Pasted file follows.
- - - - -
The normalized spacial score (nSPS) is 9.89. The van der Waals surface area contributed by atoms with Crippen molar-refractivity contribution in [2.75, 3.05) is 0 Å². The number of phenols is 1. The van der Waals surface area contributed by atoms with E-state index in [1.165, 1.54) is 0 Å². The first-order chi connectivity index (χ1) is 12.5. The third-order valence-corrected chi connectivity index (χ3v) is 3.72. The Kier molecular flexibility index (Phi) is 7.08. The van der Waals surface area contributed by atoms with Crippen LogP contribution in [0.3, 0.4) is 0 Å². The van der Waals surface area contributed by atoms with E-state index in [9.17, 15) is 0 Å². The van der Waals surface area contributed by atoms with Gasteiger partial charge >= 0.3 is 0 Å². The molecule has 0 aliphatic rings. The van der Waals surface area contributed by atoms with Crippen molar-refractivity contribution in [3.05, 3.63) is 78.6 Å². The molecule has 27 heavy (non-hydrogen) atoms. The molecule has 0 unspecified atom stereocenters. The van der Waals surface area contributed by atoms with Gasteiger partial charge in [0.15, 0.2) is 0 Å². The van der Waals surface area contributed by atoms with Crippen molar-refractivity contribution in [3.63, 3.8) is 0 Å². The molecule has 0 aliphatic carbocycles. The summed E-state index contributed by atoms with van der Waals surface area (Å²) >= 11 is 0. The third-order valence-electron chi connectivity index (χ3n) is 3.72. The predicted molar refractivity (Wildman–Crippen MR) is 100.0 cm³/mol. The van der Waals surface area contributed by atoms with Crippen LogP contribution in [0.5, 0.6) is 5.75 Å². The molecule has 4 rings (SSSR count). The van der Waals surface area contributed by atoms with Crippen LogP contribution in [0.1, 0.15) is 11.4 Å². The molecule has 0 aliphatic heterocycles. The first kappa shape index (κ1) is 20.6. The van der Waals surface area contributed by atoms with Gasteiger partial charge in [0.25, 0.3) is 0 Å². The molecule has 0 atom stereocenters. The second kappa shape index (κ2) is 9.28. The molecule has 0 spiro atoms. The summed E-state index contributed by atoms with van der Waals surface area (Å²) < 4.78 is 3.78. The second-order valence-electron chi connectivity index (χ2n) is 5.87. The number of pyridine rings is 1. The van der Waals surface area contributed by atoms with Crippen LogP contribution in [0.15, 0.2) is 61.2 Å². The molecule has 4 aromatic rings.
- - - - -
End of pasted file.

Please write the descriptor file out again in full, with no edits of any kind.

The normalized spacial score (nSPS) is 9.89. The van der Waals surface area contributed by atoms with Crippen molar-refractivity contribution in [2.75, 3.05) is 0 Å². The number of phenols is 1. The van der Waals surface area contributed by atoms with E-state index in [1.165, 1.54) is 0 Å². The first-order chi connectivity index (χ1) is 12.5. The third-order valence-corrected chi connectivity index (χ3v) is 3.72. The Kier molecular flexibility index (Phi) is 7.08. The van der Waals surface area contributed by atoms with Crippen LogP contribution in [0.3, 0.4) is 0 Å². The van der Waals surface area contributed by atoms with E-state index in [9.17, 15) is 0 Å². The van der Waals surface area contributed by atoms with Gasteiger partial charge >= 0.3 is 0 Å². The molecule has 0 aliphatic rings. The van der Waals surface area contributed by atoms with Crippen molar-refractivity contribution in [3.05, 3.63) is 78.6 Å². The molecule has 27 heavy (non-hydrogen) atoms. The molecule has 0 unspecified atom stereocenters. The van der Waals surface area contributed by atoms with Gasteiger partial charge in [0.15, 0.2) is 0 Å². The van der Waals surface area contributed by atoms with Crippen molar-refractivity contribution in [3.63, 3.8) is 0 Å². The molecule has 0 aliphatic carbocycles. The summed E-state index contributed by atoms with van der Waals surface area (Å²) >= 11 is 0. The third-order valence-electron chi connectivity index (χ3n) is 3.72. The predicted molar refractivity (Wildman–Crippen MR) is 100.0 cm³/mol. The van der Waals surface area contributed by atoms with Crippen LogP contribution in [0.5, 0.6) is 5.75 Å². The molecule has 4 rings (SSSR count). The van der Waals surface area contributed by atoms with Crippen LogP contribution in [0.1, 0.15) is 11.4 Å². The molecule has 0 aliphatic heterocycles. The first kappa shape index (κ1) is 20.6. The van der Waals surface area contributed by atoms with Gasteiger partial charge in [0.25, 0.3) is 0 Å². The molecule has 0 atom stereocenters. The second kappa shape index (κ2) is 9.28. The molecule has 0 spiro atoms. The summed E-state index contributed by atoms with van der Waals surface area (Å²) < 4.78 is 3.78. The second-order valence-electron chi connectivity index (χ2n) is 5.87. The number of pyridine rings is 1. The van der Waals surface area contributed by atoms with Crippen LogP contribution in [0.15, 0.2) is 61.2 Å². The molecule has 4 aromatic rings.